Armour Fertilizer Works v. McLawhorn, 158 N.C. 274 (1912)

Feb. 28, 1912 · Supreme Court of North Carolina
158 N.C. 274


(Filed 28 February, 1912.)

1. Vendor and Vendee — Fertilizer—Deficient in Quality — Measure of Damages — Interpretation of Statutes.

When it is ascertained by analysis of the Department of Agriculture that fertilizer sold by a manufacturer was deficient in quality, the damages sustained is the difference in the price of the fertilizer actually sold and what it should have been. Re-visal, sec. 8949.

*2752. Same — Damages to Crop — Evidence Speculative.

A user of fertilizer of a deficient quality, furnished by a man-. ufacturer, cannot recover damages for an alleged inferiority of his crop on that account; and evidence that where other fertilizers had been used the crop was better, is inadmissible, as it involves soil and weather conditions, cultivation, and other matters of a speculative character.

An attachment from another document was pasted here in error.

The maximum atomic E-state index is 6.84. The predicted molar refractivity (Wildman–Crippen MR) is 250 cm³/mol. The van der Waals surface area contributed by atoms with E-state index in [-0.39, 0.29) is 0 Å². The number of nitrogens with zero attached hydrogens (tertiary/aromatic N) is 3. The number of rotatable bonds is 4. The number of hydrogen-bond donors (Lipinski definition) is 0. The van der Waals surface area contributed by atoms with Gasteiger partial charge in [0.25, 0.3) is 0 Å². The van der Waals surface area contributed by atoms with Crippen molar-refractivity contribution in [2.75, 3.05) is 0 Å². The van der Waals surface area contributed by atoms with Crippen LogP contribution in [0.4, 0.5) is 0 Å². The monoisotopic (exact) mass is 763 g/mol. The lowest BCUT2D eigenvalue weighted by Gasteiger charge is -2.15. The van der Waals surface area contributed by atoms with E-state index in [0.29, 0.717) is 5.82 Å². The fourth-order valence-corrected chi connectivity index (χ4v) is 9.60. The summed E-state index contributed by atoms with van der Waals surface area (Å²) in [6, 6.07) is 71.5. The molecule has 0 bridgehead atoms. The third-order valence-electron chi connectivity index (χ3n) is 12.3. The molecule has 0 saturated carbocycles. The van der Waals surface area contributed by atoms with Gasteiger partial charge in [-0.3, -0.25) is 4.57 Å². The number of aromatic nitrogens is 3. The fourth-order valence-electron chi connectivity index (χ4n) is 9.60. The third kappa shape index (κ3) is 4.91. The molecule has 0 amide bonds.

3. Vendor and Vendee — Fertilizer—Deficient in Quality — Duty of Vendee — Measure of Damages.

After a user of fertilizer has been informed by the Department of Agriculture that the fertilizer furnished by the manufacturer is deficient in quality, it is his duty to buy fertilizing material or ingredients to make good the deficiency, and, upon his failing to do so, an abatement in the price by reason of the deficiency is his measure of damages.

4. Contracts, Written — Fertilizer—Representations—Parol Evidence.

Evidence of a parol agreement that a purchaser of fertilizer was to pay nothing for it if the vendor’s representations were not found to be true upon analysis of the Department of Agriculture, is inadmissible to contradict the written contract of sale subsequently and unconditionally executed.

Appeal by defendant from 0carter, J., at September Term, 1911, of Pitt.

The facts are sufficiently stated in the opinion of the Court by Mr. (Thief Justice Clark.

L. I. Moore and Harry Skinner for plaintiff.

F. Q-. James & Son, F. C. Harding, and Albion Dunn for defendant.

ClaeK, 0. J.